What's so cool about Intel's Jasper Forest?

August 2, 2010 – Intel recently began production shipments of its C5500/C3500 series processors, formerly code-named Jasper Forest. The chips, which are based on the Nehalem architecture and are part of the Xeon line of CPUs, are optimized for embedded storage and communications systems.

David Tuhy, general manager in Intel’s Storage Group, says there are four key features that storage vendors and end users will benefit from: a built-in RAID accelerator, asynchronous DRAM self-refresh technology, PCIe non-transparent bridging, and increased bandwidth.

The C5500/C3500 includes an integrated accelerator (internally dubbed Crystal Beach) that offloads RAID-5 and RAID-6 processing and eliminates the need for a custom ASIC for RAID-5/6 operations. In addition to increasing performance, the RAID offload functionality saves energy and space on RAID controller cards.

A single-core Jasper Forest processor consumes a maximum of 23 watts, while a quad-core processor consumes a maximum of 85 watts, resulting in decreased power consumption and denser storage designs. (The C5500/C3500 requires about 23 watts less power than the previous-generation Xeon processors.)

The asynchronous DRAM self-refresh (ADR) feature is data retention technology that provides “the ability to keep DRAM in a refresh state in case you lose power,” Tuhy explains.

The C5500/C3500’s PCIe non-transparent bridging (NTB) technology enables high-availability, active-active failover. And the integrated PCIe support and NTB allows multiple systems to connect over a PCIe link, eliminating the need for an external PCIe switch or hub chip.

Finally, the Jasper Forest processors have about 2X more bandwidth per watt than previous generation Xeon 5400 series processors, which enables the chips to support hundreds of disk drives as well as solid-state disk (SSD) drives, according to Tuhy.

The Xeon C5500/C3500 is typically integrated with Intel’s 3420 chip (see diagram), which has 12 USB 2.0 ports, six SATA ports, and eight PCIe 2.0 lanes.

Promise Technology, a RAID controller and array vendor, hopes to be among the first to deliver RAID arrays using the Jasper Forest processors. Promise plans to ship limited quantities of C5500/C3500-based storage systems in the fourth quarter, with production shipments expected in the first quarter of next year.

In a press release announcing its plans to integrate the Jasper Forest processors into future storage systems, Promise’s vice president of engineering, Jin-Lon Hon, called the C5500/C3500 “one of the most significant advancements in the storage industry in the past decade.”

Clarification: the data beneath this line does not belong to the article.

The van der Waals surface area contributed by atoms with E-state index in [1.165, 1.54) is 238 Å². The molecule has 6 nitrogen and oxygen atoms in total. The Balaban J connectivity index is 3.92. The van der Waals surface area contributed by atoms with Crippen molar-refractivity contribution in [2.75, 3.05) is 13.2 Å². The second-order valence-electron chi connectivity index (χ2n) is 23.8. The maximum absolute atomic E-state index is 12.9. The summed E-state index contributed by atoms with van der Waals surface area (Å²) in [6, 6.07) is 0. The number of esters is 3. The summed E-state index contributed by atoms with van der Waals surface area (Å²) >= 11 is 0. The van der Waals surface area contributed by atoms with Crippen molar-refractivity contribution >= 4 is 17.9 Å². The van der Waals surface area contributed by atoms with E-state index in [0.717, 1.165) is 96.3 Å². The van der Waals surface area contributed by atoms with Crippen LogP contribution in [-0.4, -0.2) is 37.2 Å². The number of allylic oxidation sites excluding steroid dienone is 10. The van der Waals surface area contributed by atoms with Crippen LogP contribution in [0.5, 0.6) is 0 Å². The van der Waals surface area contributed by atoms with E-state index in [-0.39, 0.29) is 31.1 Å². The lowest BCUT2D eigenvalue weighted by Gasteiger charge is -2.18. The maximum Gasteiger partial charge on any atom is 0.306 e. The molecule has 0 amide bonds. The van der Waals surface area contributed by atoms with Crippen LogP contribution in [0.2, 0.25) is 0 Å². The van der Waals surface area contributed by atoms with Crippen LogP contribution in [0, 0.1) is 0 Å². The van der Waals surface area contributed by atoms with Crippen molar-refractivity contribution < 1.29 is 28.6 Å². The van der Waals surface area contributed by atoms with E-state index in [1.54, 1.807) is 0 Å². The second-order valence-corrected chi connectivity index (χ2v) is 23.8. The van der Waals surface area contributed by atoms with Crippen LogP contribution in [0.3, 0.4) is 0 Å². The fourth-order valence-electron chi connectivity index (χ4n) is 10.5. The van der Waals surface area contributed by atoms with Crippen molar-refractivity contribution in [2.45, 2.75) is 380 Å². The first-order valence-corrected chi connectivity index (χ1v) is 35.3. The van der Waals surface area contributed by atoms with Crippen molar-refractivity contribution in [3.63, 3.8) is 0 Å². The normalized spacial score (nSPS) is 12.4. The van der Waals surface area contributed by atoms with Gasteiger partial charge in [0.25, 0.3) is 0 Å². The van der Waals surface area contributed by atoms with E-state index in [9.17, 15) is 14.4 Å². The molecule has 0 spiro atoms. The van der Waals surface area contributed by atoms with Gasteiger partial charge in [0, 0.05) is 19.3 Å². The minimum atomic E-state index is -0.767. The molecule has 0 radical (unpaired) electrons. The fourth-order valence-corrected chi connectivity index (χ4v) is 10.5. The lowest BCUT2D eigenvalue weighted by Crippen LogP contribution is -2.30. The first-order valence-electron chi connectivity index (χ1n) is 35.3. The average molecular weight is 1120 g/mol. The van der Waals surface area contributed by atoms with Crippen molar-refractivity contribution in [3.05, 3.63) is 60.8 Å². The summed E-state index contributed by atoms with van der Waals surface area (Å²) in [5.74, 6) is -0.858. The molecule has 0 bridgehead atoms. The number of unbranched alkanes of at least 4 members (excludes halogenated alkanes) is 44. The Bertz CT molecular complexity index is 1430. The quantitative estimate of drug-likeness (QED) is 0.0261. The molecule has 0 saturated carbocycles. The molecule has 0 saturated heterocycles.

For Promise, one of the key benefits of the C5500/C3500 is increased performance. Ray Bahar, Promise’s vice president of sales and marketing, expects a 4X to 6X increase in performance versus the previous generation Xeon processors that Promise has been using.

“With the older architecture we’re getting around 4GBps bandwidth, but the next generation will provide around 16GBps,” says Bahar.

He also likes the fact that the Jasper Forest processors integrate a variety of storage functions on a single ASIC, which “saves a lot of space on the controller board and significantly decreases power and thermal requirements,” says Bahar.

In addition, he says that the ability to scale from a single-core chip to a quad-core processor enables RAID arrays based on the C5500/C3500 to scale from the SMB market to large enterprises.

Finally, “much higher throughput eliminates the need for multiple RAID heads to get the same performance, so the overall cost to end users will be much less,” Bahar adds.

In addition to Promise Technology, AIC/Xtore has also announced support for the Jasper Forest processors. The company demonstrated its Orion Unified Storage Server, based on the C5500/C3500, at the NAB show earlier this year.

Side note: Jasper Forest is a petrified forest in Arizona.

Related article:
Intel previews Jasper Forest processors

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posted by: Dave Simpson

Dave Simpson, Editor-in-Chief
by Dave Simpson
Editor-in-Chief

Dave Simpson has been the Editor-in-Chief of InfoStor since its inception in 1997. He previously held editorial positions at publications such as Datamation, Systems Integration, and Digital News and Review. He can be contacted at dsimpson@quinstreet.com

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